Zachary: Ride-hailing, car-sharing, and bike-sharing services will help us avoid long traffic jams and clear up some parking spots.
Kristof: Parking locations may still be needed in cities, but they will serve for the greater good. They will become huge battery parks that generate and store their own energy for their charging facilities. Residential areas are also becoming independent from the grid. A solar panel on your roof combined with battery storage and an EV charging station is no longer part of some futuristic ad. These solutions are readily available now, and they will only become more standardized and common. You can tell Amazon’s Alexa to start charging your car after eleven — that’s when the night discount kicks in for some countries — and to stop charging when you leave home the next day. All of this can be fully and seamlessly automated, while taking the charge rate and needed capacity into account.
Kristof: We’re going to need a lot more AI for that one, although I wouldn’t be surprised if we’ll be able to in the near future :)
Zachary: One thing I’ve come back to for years is that we need to raise awareness of electric cars and their benefits. The public needs to experience EVs first before they can understand why going electric is so much better.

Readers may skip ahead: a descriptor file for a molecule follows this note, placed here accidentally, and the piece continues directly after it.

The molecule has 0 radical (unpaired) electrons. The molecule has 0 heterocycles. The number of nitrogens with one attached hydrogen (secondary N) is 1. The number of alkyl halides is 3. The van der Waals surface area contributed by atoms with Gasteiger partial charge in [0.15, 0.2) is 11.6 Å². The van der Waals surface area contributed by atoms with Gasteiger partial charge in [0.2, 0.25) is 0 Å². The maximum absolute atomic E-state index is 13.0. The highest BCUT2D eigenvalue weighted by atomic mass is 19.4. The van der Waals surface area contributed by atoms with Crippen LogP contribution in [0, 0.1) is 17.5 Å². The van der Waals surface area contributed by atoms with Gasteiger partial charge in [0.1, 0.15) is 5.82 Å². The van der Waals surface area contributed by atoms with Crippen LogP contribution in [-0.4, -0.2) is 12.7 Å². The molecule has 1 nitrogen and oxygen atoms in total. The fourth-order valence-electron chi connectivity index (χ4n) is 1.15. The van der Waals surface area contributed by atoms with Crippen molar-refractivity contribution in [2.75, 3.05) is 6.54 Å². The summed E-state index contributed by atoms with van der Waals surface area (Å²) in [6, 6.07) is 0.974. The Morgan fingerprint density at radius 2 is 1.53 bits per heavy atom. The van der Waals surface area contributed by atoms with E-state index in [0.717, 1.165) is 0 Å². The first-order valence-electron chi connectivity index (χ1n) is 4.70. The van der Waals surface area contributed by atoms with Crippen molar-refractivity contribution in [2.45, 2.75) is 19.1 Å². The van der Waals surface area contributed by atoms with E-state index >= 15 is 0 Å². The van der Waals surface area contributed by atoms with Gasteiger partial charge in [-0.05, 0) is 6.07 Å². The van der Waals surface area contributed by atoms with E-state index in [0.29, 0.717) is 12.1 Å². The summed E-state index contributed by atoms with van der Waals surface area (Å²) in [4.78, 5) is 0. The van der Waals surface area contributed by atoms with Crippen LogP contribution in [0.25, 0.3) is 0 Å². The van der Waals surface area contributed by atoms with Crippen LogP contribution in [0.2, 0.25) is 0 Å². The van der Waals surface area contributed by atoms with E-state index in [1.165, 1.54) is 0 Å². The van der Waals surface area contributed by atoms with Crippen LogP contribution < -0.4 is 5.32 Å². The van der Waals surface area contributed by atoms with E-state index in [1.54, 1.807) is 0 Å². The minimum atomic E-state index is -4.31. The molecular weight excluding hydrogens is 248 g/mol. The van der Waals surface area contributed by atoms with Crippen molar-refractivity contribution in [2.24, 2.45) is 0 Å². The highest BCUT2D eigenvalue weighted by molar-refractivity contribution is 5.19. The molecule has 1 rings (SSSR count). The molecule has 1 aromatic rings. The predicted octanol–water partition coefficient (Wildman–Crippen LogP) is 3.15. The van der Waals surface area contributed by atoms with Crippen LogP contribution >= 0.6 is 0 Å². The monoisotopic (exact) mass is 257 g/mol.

Kristof: I fully agree. It’s really about transferring EV knowledge to a much broader audience than we have been before. Not only does this need to come from carmakers, but also from charging service providers, like ourselves. People tend to think Tesla’s the only one producing quality electric cars, whereas, in fact, BMW produced more EVs last year. That’s not to mention the number of electric vehicles produced by BYD and BAIC in China too.
Monica: In Costa Rica, the BMW i3 is the only fully electric option we have readily available. The BMW office in Germany was hesitant to bring in the i3 at first because the market here is so small, but there’s so much enthusiasm for it now! The local dealerships are shocked by the demand. What we’re often forgetting though, is that it doesn’t stop with personal vehicles. A lot of people are prepared to switch to electric cars, but are concerned about their endurance during traffic jams. This is why some cities and countries will need to heavily invest in electric buses first.